Kevin Richardson during his African American History Month appearance at the UofM. (Photo: Liaudwin Seaberry)

“They wanted me to shut up and dribble, but I kept going.”

Kevin Richardson, a member of the Central Park 5, was speaking to an audience at the University of Memphis University Center Thursday evening. The event was held by the University of Memphis chapter of the National Association for the Advancement of Colored People (NAACP).

Richardson, who famously along with four  other individuals, Antron McCray, Korey Wise (then known as Kharey), Yusef Salaam and Raymond Santana were arrested and charged with the assault and rape of Trisha Melli in 1989 in New York City’s Central Park.

Richardson and his co-defendants were convicted of the charges and sentenced to various prison sentences. Richardson, who was 14 when he was arrested, served seven years in prison. Richardson, was 23 years of age when he was released, missing the joys and trials that come with being a teenager.

However, in 2002, sufficient evidence surfaced that revealed the Central Park 5 did not commit the rape and assault on Melli. Matias Reyes eventually confessed to committing the assault.

The men had their sentences vacated in December 2002.

Their plights were documented in an awarded winning four-episode Netflix docu-drama “When They See Us,” co-written and directed by Oscar nominee and Emmy winner Ava DuVernay.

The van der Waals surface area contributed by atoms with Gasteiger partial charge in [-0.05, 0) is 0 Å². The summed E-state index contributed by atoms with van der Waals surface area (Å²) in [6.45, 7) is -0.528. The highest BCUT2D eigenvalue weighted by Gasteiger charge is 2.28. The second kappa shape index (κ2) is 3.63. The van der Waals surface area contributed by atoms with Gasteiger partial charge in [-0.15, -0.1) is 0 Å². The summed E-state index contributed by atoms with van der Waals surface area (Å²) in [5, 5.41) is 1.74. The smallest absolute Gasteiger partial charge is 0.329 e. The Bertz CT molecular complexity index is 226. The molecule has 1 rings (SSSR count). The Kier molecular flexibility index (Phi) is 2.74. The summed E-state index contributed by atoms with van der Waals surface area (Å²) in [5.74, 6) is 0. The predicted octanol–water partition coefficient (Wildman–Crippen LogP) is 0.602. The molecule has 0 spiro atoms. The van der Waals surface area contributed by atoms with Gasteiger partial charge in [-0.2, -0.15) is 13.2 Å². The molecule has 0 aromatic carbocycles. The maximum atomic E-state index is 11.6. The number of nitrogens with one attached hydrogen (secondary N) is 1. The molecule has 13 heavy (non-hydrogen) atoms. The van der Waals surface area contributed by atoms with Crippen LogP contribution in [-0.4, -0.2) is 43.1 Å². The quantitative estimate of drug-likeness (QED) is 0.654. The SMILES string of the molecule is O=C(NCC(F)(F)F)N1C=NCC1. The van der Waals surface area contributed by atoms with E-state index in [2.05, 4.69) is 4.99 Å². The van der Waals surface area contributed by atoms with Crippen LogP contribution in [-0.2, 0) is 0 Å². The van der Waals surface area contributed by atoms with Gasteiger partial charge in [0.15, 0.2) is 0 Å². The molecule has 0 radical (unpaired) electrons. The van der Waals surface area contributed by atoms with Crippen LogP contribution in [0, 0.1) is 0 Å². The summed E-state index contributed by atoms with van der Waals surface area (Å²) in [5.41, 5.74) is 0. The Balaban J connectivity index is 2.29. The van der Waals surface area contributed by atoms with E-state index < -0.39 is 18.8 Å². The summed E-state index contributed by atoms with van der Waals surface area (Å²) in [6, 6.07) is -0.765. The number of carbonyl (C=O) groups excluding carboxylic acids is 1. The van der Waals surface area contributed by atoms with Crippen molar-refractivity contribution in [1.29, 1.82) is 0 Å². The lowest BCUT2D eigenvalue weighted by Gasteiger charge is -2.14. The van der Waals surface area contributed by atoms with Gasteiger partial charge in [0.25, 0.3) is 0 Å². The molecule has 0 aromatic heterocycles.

Eighteen years later, Richardson, who now helps free innocent individuals from the prison system, still carries the scars from his time behind bars with him.

“As I travel and go various places to talk about my experiences, I am still in the healing process,” Richardson said. “It has been almost two decades, but I still often reflect on everything that looks nice.”

Richardson urged the audience to make sure they do not focus on the negativity of social media and injustices of society. He credits his faith for helping him get through the tough times of prison.

“I try not to force my religion upon anyone, and I respect all religions,” Richardson said. “God was able to get me through the difficult times, even when I started to lose faith in him. I kept thinking, ‘God you know we did not commit these crimes, so why are we here?’”

Despite Richardson missing a large amount of his teen years, he refused to succumb to bitterness, instead making a vow to change the system that betrayed him and his four friends.

“We knew we had nothing to do with the crime, and we felt we had to stand for what we believed in,” Richardson said passionately. “In the documentary “When They See Us,” it shows details of our ordeal and does a great job of capturing exactly what us five had to go through.”

Despite Richardson, McCray, Wise, Salaa, and Santana receiving a settlement totaling almost $45 million dollars, money never served as a motivator in the movement to provide and promote social change, according to Richardson.

“I just want people to know that they have a purpose in life,” Richardson said. “You may not see it right now, but eventually you will see it one day.”